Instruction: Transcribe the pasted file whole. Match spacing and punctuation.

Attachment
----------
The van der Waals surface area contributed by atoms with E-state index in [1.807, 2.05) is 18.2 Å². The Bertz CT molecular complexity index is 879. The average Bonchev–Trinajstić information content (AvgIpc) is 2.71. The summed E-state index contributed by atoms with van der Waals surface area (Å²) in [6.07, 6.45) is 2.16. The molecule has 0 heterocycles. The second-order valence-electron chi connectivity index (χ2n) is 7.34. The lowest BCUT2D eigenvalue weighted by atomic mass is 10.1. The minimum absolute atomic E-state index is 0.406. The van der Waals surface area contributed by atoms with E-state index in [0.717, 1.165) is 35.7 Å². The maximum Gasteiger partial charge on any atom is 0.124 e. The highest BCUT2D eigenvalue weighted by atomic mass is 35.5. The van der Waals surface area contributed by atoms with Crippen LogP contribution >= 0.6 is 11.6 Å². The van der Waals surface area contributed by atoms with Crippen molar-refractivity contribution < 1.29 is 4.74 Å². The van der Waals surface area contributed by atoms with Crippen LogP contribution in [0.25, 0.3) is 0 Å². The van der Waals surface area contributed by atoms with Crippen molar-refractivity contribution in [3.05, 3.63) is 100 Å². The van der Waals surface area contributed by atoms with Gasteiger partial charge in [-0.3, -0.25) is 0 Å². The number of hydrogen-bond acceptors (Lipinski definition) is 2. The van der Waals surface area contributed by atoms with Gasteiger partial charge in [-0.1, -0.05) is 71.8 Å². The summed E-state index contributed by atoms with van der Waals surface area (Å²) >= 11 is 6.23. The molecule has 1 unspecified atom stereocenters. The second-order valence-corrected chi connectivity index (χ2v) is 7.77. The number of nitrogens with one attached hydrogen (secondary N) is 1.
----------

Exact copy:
The van der Waals surface area contributed by atoms with E-state index in [1.807, 2.05) is 18.2 Å². The Bertz CT molecular complexity index is 879. The average Bonchev–Trinajstić information content (AvgIpc) is 2.71. The summed E-state index contributed by atoms with van der Waals surface area (Å²) in [6.07, 6.45) is 2.16. The molecule has 0 heterocycles. The second-order valence-electron chi connectivity index (χ2n) is 7.34. The lowest BCUT2D eigenvalue weighted by atomic mass is 10.1. The minimum absolute atomic E-state index is 0.406. The van der Waals surface area contributed by atoms with E-state index in [0.717, 1.165) is 35.7 Å². The maximum Gasteiger partial charge on any atom is 0.124 e. The highest BCUT2D eigenvalue weighted by atomic mass is 35.5. The van der Waals surface area contributed by atoms with Crippen LogP contribution >= 0.6 is 11.6 Å². The van der Waals surface area contributed by atoms with Crippen molar-refractivity contribution < 1.29 is 4.74 Å². The van der Waals surface area contributed by atoms with Crippen LogP contribution in [0.25, 0.3) is 0 Å². The van der Waals surface area contributed by atoms with Crippen molar-refractivity contribution in [3.05, 3.63) is 100 Å². The van der Waals surface area contributed by atoms with Gasteiger partial charge in [-0.3, -0.25) is 0 Å². The number of hydrogen-bond acceptors (Lipinski definition) is 2. The van der Waals surface area contributed by atoms with Gasteiger partial charge in [-0.1, -0.05) is 71.8 Å². The summed E-state index contributed by atoms with van der Waals surface area (Å²) >= 11 is 6.23. The molecule has 1 unspecified atom stereocenters. The second-order valence-corrected chi connectivity index (χ2v) is 7.77. The number of nitrogens with one attached hydrogen (secondary N) is 1.